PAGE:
Does it Matter if my Psychology Degree Program is Accredited?

When you are searching for the best Psychology degree, it is common to research several different aspects of each psychology degree program to make the best choice. Not only are you paying to go to school, you are paying to develop a solid foundation of knowledge in the field of psychology so that you can become a contributing professional in the field once you earn your degree. While student to teacher ratios, the cost of tuition, the graduation rates, and employment rates following graduation are all important factors to keep in mind as you distinguish between good and less than ideal psychology degree programs, you also need to understand why choosing an accredited psychology degree program is important. Read on to learn about accreditation, what it means, and why it benefits you to choose an accredited Psychology degree program.

What is Accreditation and What Types Are There for my Psychology Degree?

There is more than just a single type of accreditation, and understanding the differences between agencies and types of honors is important. Regional accrediting bodies are agencies that oversee schools on an institutional level. These agencies make sure the entire school is operating to the standards that are set by the agency so that the school can offer financial aide and participate in other state and national level programs.

While a regional or national accreditation is important, when you want to earn a degree in a field like Psychology, it is important to verify that the school has a programmatic accreditation by a reputable body in the field. There are several bodies that evaluate both brick-and-mortar and online psychology degree programs on a specific level to ensure that students learn the principles by earning their degree. The most reputable association is the American Psychological Association, and schools must initially apply and complete the voluntary process for their Psychology degree programs to receive an accreditation. Once the program earns initial accreditation, the association has a Commission on Accreditation that will review programs at renewal to see if it is still consistent with the Guidelines. If the accredited psychology degree program does not meet the guidelines, their accreditation is denied or revoked.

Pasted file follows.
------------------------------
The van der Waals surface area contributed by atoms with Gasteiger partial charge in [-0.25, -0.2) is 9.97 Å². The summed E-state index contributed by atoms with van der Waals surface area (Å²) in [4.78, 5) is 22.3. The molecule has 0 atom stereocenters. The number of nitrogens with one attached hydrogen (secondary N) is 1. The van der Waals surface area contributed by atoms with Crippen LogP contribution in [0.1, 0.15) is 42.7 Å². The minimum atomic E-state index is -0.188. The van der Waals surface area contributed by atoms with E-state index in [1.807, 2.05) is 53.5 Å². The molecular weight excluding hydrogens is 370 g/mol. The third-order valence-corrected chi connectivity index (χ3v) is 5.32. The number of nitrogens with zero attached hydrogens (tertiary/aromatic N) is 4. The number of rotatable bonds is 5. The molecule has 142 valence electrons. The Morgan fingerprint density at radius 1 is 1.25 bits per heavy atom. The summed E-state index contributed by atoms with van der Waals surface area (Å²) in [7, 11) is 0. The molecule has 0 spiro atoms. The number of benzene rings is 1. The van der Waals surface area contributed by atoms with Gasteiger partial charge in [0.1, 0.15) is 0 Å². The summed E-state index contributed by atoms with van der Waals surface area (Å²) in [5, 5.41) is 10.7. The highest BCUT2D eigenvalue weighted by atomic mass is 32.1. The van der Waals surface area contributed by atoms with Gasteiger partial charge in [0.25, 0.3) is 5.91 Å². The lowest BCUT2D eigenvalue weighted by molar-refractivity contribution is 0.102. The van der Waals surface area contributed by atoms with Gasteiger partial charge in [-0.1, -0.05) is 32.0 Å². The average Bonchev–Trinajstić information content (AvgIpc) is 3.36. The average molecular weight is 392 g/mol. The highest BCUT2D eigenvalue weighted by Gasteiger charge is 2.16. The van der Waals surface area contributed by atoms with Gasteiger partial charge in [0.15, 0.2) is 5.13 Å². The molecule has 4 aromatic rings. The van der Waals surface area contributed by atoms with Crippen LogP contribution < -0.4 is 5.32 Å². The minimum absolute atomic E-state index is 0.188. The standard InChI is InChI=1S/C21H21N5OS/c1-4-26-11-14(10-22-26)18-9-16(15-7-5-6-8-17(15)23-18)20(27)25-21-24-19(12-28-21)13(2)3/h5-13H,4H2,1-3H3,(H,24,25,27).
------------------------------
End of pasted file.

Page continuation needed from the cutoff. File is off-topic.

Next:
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What Are the Risks of Choosing a Program That Is Not Accredited?

Choosing to go to a school with a Psychology program that is not accredited is risky in a number of different ways. For starters, if the program and the institution are both not accredited, this means that you cannot qualify for any type of state or federal financial aide. As far as your career is concerned, most states require that applicants for licensure as a psychologist have a degree from an APA-accredited school to test for their license. Failing to check a school’s accreditation could be a costly mistake if your goal is to be a licensed psychologist, and still many employers that do not require licensure will want their candidates to possess a psychology degree from an accredited school.

If you want to meet the hiring requirements of employers and the licensure requirements in your state, make sure that you take time to find schools that offer psychology degree programs that meet the guidelines of the APA. Narrow down the long list of schools that you can choose from, compare the statistics and costs of each school, and make a smart psychology degree choice for the sake of your long term future in the field.